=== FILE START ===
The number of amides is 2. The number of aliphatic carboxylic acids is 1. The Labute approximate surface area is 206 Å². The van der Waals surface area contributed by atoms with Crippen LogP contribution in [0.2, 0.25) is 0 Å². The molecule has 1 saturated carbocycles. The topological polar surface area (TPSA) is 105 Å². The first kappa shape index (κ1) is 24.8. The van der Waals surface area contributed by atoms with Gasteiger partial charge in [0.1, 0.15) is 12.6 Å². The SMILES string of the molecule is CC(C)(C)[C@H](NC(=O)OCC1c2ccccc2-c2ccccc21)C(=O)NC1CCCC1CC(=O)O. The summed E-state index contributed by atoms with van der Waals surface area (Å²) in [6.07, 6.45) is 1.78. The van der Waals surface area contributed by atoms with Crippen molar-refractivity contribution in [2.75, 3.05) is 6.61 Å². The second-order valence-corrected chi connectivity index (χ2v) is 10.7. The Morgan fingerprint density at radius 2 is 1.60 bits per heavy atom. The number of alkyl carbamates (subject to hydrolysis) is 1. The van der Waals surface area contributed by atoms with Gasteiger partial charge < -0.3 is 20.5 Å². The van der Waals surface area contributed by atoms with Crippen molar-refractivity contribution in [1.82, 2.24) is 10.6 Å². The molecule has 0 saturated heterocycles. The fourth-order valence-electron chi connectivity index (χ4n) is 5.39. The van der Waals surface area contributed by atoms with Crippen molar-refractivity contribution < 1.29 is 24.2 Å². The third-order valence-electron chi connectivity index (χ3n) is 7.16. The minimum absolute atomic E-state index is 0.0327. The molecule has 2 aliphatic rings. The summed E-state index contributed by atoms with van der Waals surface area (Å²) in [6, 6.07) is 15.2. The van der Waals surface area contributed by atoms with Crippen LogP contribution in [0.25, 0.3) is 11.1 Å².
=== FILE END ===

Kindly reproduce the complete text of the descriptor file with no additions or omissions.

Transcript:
The number of amides is 2. The number of aliphatic carboxylic acids is 1. The Labute approximate surface area is 206 Å². The van der Waals surface area contributed by atoms with Crippen LogP contribution in [0.2, 0.25) is 0 Å². The molecule has 1 saturated carbocycles. The topological polar surface area (TPSA) is 105 Å². The first kappa shape index (κ1) is 24.8. The van der Waals surface area contributed by atoms with Gasteiger partial charge in [0.1, 0.15) is 12.6 Å². The SMILES string of the molecule is CC(C)(C)[C@H](NC(=O)OCC1c2ccccc2-c2ccccc21)C(=O)NC1CCCC1CC(=O)O. The summed E-state index contributed by atoms with van der Waals surface area (Å²) in [6.07, 6.45) is 1.78. The van der Waals surface area contributed by atoms with Crippen molar-refractivity contribution in [2.75, 3.05) is 6.61 Å². The second-order valence-corrected chi connectivity index (χ2v) is 10.7. The Morgan fingerprint density at radius 2 is 1.60 bits per heavy atom. The number of alkyl carbamates (subject to hydrolysis) is 1. The van der Waals surface area contributed by atoms with Gasteiger partial charge < -0.3 is 20.5 Å². The van der Waals surface area contributed by atoms with Crippen molar-refractivity contribution in [1.82, 2.24) is 10.6 Å². The molecule has 0 saturated heterocycles. The fourth-order valence-electron chi connectivity index (χ4n) is 5.39. The van der Waals surface area contributed by atoms with Crippen molar-refractivity contribution < 1.29 is 24.2 Å². The third-order valence-electron chi connectivity index (χ3n) is 7.16. The minimum absolute atomic E-state index is 0.0327. The molecule has 2 aliphatic rings. The summed E-state index contributed by atoms with van der Waals surface area (Å²) in [6, 6.07) is 15.2. The van der Waals surface area contributed by atoms with Crippen LogP contribution in [0.25, 0.3) is 11.1 Å².